Fast Formulas #4: Geometric Series (One of the Tricks)

In Fast Formulas #3: Pool Average Life with CPR Prepayments, I presented Formula 3.1, a shortcut calculation for the average life of a loan pool under a constant prepayment assumption.  I mentioned that Formula 3.1 was derived by using “a couple of tricks.”  Cameron asked in a comment if I could explain the tricks.  In this post, I will explain one of the tricks, which is the foundation for many financial calculations.  I will give the full derivation of Formula 3.1 in a later post.

The trick also relates to a recent post about Matt Henderson’s mathematical animations.  Matt gave me permission to reproduce one of his animations.  I selected not his most dazzling work, but an example I could use for this discussion.  It is a clever demonstration that

1/4 + 1/16 + 1/64 + 1/256 + . . . = 1/3

Each new term always equals its predecessor multiplied by 1/4.  When a constant factor generates new terms in this way, we have a geometric series (in mathspeak, a series is a list that is added together, and a sequence is just a list).  Since the addition never stops in this case, it is an infinite geometric series.  We could write it as:

Q = q + q2 + q3 + . . .                                                                                                                   (4.1)

If q is between -1 and +1, then the terms will continue to get smaller and the series converges to some value Q.  But what is Q?  And how could we ever find the result of an endless addition?

It is actually very easy.  Consider qQ.  Multiplying every term of Q by q, we have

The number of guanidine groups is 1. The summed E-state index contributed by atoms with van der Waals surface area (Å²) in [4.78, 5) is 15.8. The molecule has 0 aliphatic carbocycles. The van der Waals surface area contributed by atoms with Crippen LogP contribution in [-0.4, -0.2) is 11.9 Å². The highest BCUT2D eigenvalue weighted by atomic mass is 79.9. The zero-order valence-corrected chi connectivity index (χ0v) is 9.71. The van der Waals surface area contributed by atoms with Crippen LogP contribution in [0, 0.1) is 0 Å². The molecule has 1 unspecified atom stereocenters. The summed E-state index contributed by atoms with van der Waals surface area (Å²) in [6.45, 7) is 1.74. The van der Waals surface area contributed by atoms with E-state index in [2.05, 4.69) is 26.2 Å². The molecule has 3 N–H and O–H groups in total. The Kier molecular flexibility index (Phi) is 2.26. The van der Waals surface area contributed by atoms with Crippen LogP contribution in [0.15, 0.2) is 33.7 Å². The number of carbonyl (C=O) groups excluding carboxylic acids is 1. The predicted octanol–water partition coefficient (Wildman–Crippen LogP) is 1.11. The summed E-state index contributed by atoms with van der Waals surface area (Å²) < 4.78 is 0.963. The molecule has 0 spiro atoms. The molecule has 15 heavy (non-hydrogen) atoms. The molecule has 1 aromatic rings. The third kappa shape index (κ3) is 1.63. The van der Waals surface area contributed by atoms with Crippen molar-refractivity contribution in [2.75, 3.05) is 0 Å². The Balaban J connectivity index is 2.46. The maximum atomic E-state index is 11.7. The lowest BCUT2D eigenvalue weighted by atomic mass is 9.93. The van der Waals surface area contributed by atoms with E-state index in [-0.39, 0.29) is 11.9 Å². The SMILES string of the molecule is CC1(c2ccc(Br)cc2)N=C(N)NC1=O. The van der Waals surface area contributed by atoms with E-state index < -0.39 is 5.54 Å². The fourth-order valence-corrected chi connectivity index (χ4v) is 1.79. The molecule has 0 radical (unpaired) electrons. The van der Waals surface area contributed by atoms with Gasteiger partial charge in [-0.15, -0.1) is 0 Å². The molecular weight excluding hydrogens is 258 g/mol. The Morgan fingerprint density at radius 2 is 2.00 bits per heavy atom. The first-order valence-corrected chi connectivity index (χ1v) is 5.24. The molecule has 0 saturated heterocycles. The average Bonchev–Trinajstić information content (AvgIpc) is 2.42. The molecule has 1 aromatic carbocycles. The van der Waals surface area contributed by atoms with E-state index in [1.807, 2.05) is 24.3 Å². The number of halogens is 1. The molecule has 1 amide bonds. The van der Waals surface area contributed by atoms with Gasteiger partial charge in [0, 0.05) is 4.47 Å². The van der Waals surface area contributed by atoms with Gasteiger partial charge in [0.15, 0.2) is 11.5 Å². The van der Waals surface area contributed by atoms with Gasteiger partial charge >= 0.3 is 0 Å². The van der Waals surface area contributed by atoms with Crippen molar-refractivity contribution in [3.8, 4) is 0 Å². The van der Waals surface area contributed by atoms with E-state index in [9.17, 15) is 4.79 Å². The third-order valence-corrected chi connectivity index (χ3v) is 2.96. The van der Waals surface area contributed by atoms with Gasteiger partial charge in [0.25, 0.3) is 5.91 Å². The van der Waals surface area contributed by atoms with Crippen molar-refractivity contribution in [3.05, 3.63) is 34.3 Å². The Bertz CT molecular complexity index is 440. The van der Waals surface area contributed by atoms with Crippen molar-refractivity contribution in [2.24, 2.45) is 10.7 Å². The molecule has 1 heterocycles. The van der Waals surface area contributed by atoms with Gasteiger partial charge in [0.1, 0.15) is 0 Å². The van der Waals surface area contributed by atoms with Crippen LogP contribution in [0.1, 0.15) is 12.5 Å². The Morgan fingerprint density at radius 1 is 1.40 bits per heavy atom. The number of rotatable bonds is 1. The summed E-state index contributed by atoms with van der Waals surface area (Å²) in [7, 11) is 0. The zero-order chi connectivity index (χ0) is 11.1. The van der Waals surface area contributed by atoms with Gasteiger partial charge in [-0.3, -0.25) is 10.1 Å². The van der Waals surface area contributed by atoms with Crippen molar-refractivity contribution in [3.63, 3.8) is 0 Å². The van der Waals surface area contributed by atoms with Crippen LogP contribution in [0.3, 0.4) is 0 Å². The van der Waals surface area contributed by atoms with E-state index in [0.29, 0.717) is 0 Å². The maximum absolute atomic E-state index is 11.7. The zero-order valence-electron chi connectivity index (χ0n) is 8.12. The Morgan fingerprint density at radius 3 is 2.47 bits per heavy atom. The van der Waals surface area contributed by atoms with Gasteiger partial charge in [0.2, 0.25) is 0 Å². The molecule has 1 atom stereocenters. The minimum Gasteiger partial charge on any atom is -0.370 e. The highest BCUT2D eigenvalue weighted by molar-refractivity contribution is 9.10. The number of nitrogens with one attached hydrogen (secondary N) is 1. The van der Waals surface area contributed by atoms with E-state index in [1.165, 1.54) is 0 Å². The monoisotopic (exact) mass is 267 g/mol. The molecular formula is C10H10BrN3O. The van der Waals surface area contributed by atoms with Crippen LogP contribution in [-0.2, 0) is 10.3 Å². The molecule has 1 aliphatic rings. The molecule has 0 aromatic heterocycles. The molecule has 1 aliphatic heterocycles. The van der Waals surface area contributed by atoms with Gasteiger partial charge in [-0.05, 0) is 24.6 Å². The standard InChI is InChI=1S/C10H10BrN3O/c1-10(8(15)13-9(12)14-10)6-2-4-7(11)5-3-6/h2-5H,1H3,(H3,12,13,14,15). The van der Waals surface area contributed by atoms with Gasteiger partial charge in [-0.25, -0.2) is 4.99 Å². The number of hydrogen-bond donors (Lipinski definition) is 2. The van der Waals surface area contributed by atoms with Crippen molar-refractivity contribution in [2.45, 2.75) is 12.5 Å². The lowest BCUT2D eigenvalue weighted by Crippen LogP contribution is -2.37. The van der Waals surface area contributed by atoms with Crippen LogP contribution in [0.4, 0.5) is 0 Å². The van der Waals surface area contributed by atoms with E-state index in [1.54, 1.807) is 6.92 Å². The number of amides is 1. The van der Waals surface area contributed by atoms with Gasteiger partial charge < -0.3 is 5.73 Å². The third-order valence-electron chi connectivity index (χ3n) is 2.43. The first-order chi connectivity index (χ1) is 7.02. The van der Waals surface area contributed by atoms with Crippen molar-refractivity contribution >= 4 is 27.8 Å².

qQ = q2 + q3 + q4 +. . .

Notice that the terms Q and qQ are all the same, except that Q has the initial term q.  You could make Q from qQ by inserting a q at the front and shoving all the other terms one place to the right.  This is similar to Hilbert’s infinite hotel that could always accommodate a new guest even if it had no vacancies:  just move the old guest in Room 1 to Room 2, the one in Room 2 to Room 3, and so on.

Now subtract qQ from Q:

QqQ = q + (q2q2) + (q3q3) + . . . =  q

We’re almost done.  Since Q – qQ is (1 – qQ, we have

(1 – qQ = q

Q = q / (1 – q)                                                                                                                             (4.2)

With q = ¼ in Matt’s animation, we see that

Q = ¼ / ¾ = 1/3, as he showed.

Now suppose our series is merely finite, with n terms:

Q = q + q2 + q3 + . . . + qn-1 + qn                                                                                               (4.3)

As before, consider qQ

qQ = q2 + q3 + . . . + qn + qn+1

and subtract qQ from Q:

Q – qQ = q + (q2 – q2) + (q3 – q3) + . . .  + (qn – qn) – qn+1 = qqn+1

Since the qn+1 term appears in qQ but no in Q, it does not get cancelled out (this is like a finite hotel where not everyone can be accommodated).  So

(1 – q) Q = qqn+1

Q = (qqn+1)/(1 – q)                                                                                                                (4.4)

Formula 4.4, the shortcut for a finite geometric series, is one of the tricks I used to derive Formula 3.1.